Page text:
News From Terre Haute, Indiana

May 5, 2013

The death of Irish Kate Preston

Mike McCormick
Special to the Tribune-Star

TERRE HAUTE — The lifeless body of Catherine Preston, commonly referred to as “Irish Kate,” was found Saturday morning, Oct. 5, 1895, on a sandbar at the western edge of the Wabash River wagon bridge.

Her remains were taken to the morgue at Henry W. Katzenbach’s funeral home, 18 N. Third St., where Dr. Alaric T. Payne, Vigo County coroner, declared that her death was caused by the ingestion of “Rough on Rats” rodent poison. A half-empty box of the toxin was found near her body.

The corpse was discovered by Louis Kramer, a Terre Haute meat dealer who was returning from the Terre Haute Abattoir & Stock Yard Co. on the river’s western bank.

Terre Haute Abattoir & Stock Yard Co. was owned by William Retz, maternal grandfather of author John Jakes. Kramer later gained notoriety as the Havens & Geddes department store window decorator during the deadly Dec. 19, 1898 fire.

Kate’s barefooted body was lying face down in mud. Traces of blood on her face gave rise to a suspicion of foul play; however, scrutiny revealed only a superficial cut.

One witness saw Preston, “decidedly under the influence of alcohol,” walking across the bridge at about 7 p.m. Friday night. It was not uncommon for the woman to walk to West Terre Haute to beg for liquor after Terre Haute saloons rejected her.

Kate often found a resting spot in the river bottoms to sleep off a binge.

Sometimes called “The Witch of Sandburr Hollow,” Kate lived for many years in poverty at the northern edge of the slum located north of First Avenue, between Third and Sixth streets. The Terre Haute Express described her home as a “miserable little hovel” with a dirt floor and a discarded comforter serving as the front door.

The roof was constructed of used boards erratically nailed together, which neither protected occupants from sunshine nor storm. In one corner was a bed made from abandoned blankets on top of a pile of straw.

A rusty cooking stove, table and two broken chairs were her only furniture. A pine shoe box served as a cupboard. The inside walls of Preston’s shack were covered with newspapers. Illustrations from the Police-Gazette were distributed about the walls.

For several years Kate earned drinking money as a fortune teller. For a dime or a quarter she would read the lines of a customer’s palm and invariably promised romance or great wealth.

Until 1893, Kate and her husband resided together in the shack. Her husband was an invalid and had to rely on what Kate could steal or forage to survive. During the couple’s last quarrel, Kate was shot. Investigators were unsure whether she was shot by her husband or that the her wound was self-inflicted.

Kate was sent to jail and her husband was committed to the Vigo County Poor House, where he was residing when she died.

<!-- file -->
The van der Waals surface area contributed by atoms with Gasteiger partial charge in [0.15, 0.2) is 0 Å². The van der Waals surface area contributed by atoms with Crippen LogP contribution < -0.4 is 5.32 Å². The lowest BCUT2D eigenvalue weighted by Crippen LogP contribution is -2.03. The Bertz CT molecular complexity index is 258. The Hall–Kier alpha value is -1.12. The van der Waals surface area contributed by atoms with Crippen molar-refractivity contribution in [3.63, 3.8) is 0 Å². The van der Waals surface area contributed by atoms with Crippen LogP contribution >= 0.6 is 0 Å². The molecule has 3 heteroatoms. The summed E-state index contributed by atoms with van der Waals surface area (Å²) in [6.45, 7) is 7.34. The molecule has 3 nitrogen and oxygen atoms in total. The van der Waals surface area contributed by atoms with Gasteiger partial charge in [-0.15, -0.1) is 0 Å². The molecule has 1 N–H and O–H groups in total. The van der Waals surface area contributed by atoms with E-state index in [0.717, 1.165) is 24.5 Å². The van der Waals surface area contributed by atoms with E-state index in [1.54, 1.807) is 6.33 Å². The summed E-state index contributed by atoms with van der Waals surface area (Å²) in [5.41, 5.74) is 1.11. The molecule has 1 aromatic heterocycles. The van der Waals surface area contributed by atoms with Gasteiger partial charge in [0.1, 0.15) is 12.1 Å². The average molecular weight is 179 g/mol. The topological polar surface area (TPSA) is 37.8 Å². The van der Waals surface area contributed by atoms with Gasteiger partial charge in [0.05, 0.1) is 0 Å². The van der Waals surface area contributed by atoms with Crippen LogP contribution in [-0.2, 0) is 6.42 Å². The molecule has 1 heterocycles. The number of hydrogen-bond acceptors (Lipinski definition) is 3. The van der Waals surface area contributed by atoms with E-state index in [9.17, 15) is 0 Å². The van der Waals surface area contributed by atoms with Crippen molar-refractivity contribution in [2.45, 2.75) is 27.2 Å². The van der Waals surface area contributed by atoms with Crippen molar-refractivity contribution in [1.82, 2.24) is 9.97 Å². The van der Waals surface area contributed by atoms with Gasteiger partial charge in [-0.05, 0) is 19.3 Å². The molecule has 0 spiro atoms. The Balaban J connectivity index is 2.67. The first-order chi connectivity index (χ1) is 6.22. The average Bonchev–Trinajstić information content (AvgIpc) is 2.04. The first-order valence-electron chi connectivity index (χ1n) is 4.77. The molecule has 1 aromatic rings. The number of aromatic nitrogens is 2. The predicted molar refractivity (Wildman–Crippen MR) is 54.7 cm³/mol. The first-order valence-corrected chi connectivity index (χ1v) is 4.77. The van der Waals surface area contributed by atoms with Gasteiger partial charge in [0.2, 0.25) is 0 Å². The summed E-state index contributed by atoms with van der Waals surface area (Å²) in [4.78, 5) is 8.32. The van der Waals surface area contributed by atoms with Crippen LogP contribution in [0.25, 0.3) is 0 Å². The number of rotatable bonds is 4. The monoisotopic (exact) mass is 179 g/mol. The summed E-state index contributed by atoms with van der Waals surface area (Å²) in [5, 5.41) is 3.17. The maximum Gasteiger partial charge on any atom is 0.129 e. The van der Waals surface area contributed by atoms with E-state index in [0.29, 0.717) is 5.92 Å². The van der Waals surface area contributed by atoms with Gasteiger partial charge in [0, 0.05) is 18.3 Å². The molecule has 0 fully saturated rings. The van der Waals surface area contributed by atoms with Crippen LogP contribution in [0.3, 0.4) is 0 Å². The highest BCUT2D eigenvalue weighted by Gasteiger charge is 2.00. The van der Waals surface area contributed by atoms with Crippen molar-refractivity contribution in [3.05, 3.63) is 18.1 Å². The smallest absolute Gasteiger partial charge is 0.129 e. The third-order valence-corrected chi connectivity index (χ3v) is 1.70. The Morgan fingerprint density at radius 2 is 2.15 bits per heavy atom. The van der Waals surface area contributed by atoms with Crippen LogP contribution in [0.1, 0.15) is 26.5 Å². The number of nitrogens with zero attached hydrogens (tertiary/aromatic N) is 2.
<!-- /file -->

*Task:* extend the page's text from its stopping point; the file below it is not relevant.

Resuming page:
• • •

When constructed in 1893 — 120 years ago — The First National Bank building at 511-513 Wabash Ave. was hailed as one of the most complete bank buildings in Indiana.

The First National Bank was organized in 1853 as the Southern Bank of Indiana by Joseph H. Williams of Erie, Pa. Located in a two-story brick building at the northwest corner of Second and Ohio streets, it was one of the first “free banks” in Vigo County.

Williams was the first president and George C. Duy was cashier. Joseph’s son Francis, though only 17 years old, was active in the business when it opened.

In 1863, after the Southern Bank moved to the southeast corner of Fourth and Wabash, the name of the bank was changed. Joseph Williams was president and Francis S. Williams was cashier. John H. Barr, James Bell, Blackford Moffatt, Henry Musgrove, Frederick A. Ross and Henry Ross were the directors.

In 1866, family illnesses and old age forced Williams to relinquish his position with the bank to Deloss W. Minshall. Demas Deming Jr. then succeeded Minshall in 1868.

Musgrove, a lawyer, relocated to Mississippi and was elected state auditor. John H. Barr, a pharmacist, joined John Olcott and William Riley McKeen on the committee to convince the state legislature to locate Indiana State Normal School in Terre Haute.

The bank chose William Le Baron Jenney and Jenney & Co. of Chicago as architects for the news building. Known as “the Father of the Skyscaper,” Jenney is listed No. 89 in the book, “1,000 Years, 1,000 People: Ranking the Men and Women Who Shaped the Millennium,” published in 1998.

Jenney was associated with the design of the new Indiana State Normal School building after its disastrous fire of April 1888. He also had input in the remodeling of the first Terre Haute House.

Silas Beach was the general contractor of the 1893 project. Terre Haute Stone Works Co. was the stone contractor, assuming responsibility for installing the Bedford stone front at a cost of $12,000. The interior was finished in marble and mahogany. When opened in 1894, there were two vaults, a board room, a parlor and a rest room.

Besides Deming, the directors in 1893 were Minshall, Harry Ross, Edwin W. Ross, Anton Mayer, Henry S. Deming and Samuel T. Reese. Bertis McCormick was the cashier, and Frank Teel was the assistant cashier.

The bookkeepers were Charles F. Haupt, Herman Raabe and Charles J. Schomerus. Julius Lindeman was the bank messenger.

As might be suspected, all of the directors were shareholders. Other shareholders in 1893 were the Estate of Josephus Collett, Sarah C. Deming, Gerhard Eshman, Crawford Fairbanks, Susan K. Francis, Constant W. Mancourt, William E. McLean, Richard A. Morris, Julia C. Smith, Estate of William B. Warren, Sophie Deming Wheeler and Charles W. Williams

The building is now occupied by the law firm of Cox, Zwerner, Gambill & Sullivan.